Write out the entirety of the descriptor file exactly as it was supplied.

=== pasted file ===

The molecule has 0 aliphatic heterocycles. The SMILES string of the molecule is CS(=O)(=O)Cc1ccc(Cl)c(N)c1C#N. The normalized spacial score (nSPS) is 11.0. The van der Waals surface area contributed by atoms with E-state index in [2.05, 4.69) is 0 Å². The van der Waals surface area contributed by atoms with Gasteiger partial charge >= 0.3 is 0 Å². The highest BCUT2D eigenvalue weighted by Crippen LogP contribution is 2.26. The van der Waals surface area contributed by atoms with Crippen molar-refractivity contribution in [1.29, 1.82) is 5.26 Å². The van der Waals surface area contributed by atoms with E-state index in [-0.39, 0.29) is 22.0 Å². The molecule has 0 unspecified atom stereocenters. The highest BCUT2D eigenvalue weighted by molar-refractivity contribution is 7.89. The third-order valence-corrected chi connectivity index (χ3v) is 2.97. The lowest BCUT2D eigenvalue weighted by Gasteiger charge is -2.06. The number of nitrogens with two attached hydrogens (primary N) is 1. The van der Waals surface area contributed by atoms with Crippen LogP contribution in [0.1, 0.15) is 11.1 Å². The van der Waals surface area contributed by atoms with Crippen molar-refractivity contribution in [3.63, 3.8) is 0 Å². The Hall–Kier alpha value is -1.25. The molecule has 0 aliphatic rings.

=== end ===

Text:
The molecule has 0 aliphatic heterocycles. The SMILES string of the molecule is CS(=O)(=O)Cc1ccc(Cl)c(N)c1C#N. The normalized spacial score (nSPS) is 11.0. The van der Waals surface area contributed by atoms with E-state index in [2.05, 4.69) is 0 Å². The van der Waals surface area contributed by atoms with Gasteiger partial charge >= 0.3 is 0 Å². The highest BCUT2D eigenvalue weighted by Crippen LogP contribution is 2.26. The van der Waals surface area contributed by atoms with Crippen molar-refractivity contribution in [1.29, 1.82) is 5.26 Å². The van der Waals surface area contributed by atoms with E-state index in [-0.39, 0.29) is 22.0 Å². The molecule has 0 unspecified atom stereocenters. The highest BCUT2D eigenvalue weighted by molar-refractivity contribution is 7.89. The third-order valence-corrected chi connectivity index (χ3v) is 2.97. The lowest BCUT2D eigenvalue weighted by Gasteiger charge is -2.06. The number of nitrogens with two attached hydrogens (primary N) is 1. The van der Waals surface area contributed by atoms with Crippen LogP contribution in [0.1, 0.15) is 11.1 Å². The van der Waals surface area contributed by atoms with Crippen molar-refractivity contribution in [3.63, 3.8) is 0 Å². The Hall–Kier alpha value is -1.25. The molecule has 0 aliphatic rings.